Department of Health Research & Policy
Redwood Building T111
150 Governor's Lane
Stanford, CA 94305
NBER Program Affiliations:
NBER Affiliation: Faculty Research Fellow
Institutional Affiliation: Stanford University
Information about this author at RePEc
NBER Working Papers and Publications
|February 2019||The Roots of Health Inequality and The Value of Intra-Family Expertise|
with Yiqun Chen, Petra Persson: w25618
Mounting evidence documents a stark correlation between income and health, yet the causal mechanisms behind this gradient are poorly understood. This paper examines the impact of access to expertise on health, and whether unequal access to expertise contributes to the health-income gradient. Our empirical setting, Sweden, allows us to shut down inequality in formal access to health care; we first document that strong socioeconomic gradients nonetheless persist. Second, we study the effect of access to health-related expertise – captured by the presence of a health professional in the extended family – on health. Exploiting “admissions lotteries” into medical schools and variation in the timing of degrees, we show that access to intra-family medical expertise has far-reaching health consequ...
|May 2016||Private Provision of Social Insurance: Drug-specific Price Elasticities and Cost Sharing in Medicare Part D|
with Liran Einav, Amy Finkelstein: w22277
Standard theory suggests that optimal consumer cost-sharing in health insurance increases with the price elasticity of demand, yet publicly-provided drug coverage typically involves uniform cost-sharing across drugs. We investigate how private drug plans set cost-sharing in the context of Medicare Part D. We document substantial heterogeneity in the price elasticities of demand across more than 150 drugs and across more than 100 therapeutic classes, as well as substantial heterogeneity in the cost-sharing for different drugs within privately-provided plans. We find that private plans set higher consumer cost-sharing for drugs or classes with more elastic demand. Our findings suggest that benefit design may be more efficient in privately rather than publicly provided insurance.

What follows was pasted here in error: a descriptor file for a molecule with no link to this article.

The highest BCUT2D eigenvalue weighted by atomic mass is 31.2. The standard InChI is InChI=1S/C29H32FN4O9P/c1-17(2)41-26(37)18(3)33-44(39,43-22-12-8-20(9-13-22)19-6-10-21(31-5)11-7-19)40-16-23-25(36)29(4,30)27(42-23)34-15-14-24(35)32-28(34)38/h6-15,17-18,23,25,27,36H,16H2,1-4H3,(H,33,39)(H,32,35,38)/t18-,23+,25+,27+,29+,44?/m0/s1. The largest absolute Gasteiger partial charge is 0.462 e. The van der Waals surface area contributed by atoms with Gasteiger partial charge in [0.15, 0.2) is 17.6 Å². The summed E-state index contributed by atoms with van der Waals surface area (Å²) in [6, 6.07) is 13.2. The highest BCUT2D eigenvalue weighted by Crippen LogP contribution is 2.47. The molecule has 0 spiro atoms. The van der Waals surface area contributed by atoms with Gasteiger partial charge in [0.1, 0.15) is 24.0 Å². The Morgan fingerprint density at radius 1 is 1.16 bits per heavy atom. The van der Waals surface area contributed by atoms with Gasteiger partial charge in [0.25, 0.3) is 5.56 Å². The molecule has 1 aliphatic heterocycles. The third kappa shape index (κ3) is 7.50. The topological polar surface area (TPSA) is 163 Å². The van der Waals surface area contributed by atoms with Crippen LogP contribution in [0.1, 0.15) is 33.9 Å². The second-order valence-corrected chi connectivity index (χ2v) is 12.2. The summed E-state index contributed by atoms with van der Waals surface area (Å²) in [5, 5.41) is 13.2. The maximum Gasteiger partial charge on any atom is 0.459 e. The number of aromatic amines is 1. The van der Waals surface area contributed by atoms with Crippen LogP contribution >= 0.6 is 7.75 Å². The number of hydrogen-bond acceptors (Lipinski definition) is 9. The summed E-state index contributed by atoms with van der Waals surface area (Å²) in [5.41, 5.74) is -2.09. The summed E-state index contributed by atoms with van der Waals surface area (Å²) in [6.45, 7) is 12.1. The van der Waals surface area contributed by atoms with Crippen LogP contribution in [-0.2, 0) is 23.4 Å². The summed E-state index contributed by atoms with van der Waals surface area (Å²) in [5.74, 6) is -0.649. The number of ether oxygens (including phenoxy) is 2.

Published: Liran Einav & Amy Finkelstein & Maria Polyakova, 2018. "Private Provision of Social Insurance: Drug-Specific Price Elasticities and Cost Sharing in Medicare Part D," American Economic Journal: Economic Policy, vol 10(3), pages 122-153.
|September 2015||Regulation of Insurance with Adverse Selection and Switching Costs: Evidence from Medicare Part D.|
I take advantage of regulatory and pricing dynamics in Medicare Part D to empirically explore interactions among adverse selection, switching costs, and regulation. I first document novel evidence of adverse selection and switching costs within Part D using detailed administrative data. I then estimate a contract choice and pricing model in order to quantify the importance of switching costs for risk-sorting, and for policies that may affect risk sorting. I first find that in Part D, switching costs help sustain an adversely-selected equilibrium and are likely to mute the ability of ACA policies to improve risk allocation across contracts, leading to higher premiums for some enrollees. I then estimate that, overall, decreasing the cost of active decision-making in the Part D environment co...
Published: Maria Polyakova, 2016. "Regulation of Insurance with Adverse Selection and Switching Costs: Evidence from Medicare Part D," American Economic Journal: Applied Economics, American Economic Association, vol. 8(3), pages 165-95, July. citation courtesy of
|June 2015||Subsidy Design in Privately-Provided Social Insurance: Lessons from Medicare Part D|
with Francesco Decarolis, Stephen P. Ryan: w21298
The efficiency of publicly-subsidized, privately-provisioned social insurance programs depends on the interaction between strategic insurers and the subsidy mechanism. We study this interaction in the context of Medicare's prescription drug coverage program. We find that the observed mechanism is successful in keeping "raise-the-subsidy" incentives relatively low, acts much like a at voucher, and obtains a level of welfare close to the optimal voucher. Across a range of counterfactuals, we find that more efficient subsidy mechanisms share three features: they retain the marginal elasticity of demand, limit the exercise of market power, and preserve the link between prices and marginal costs.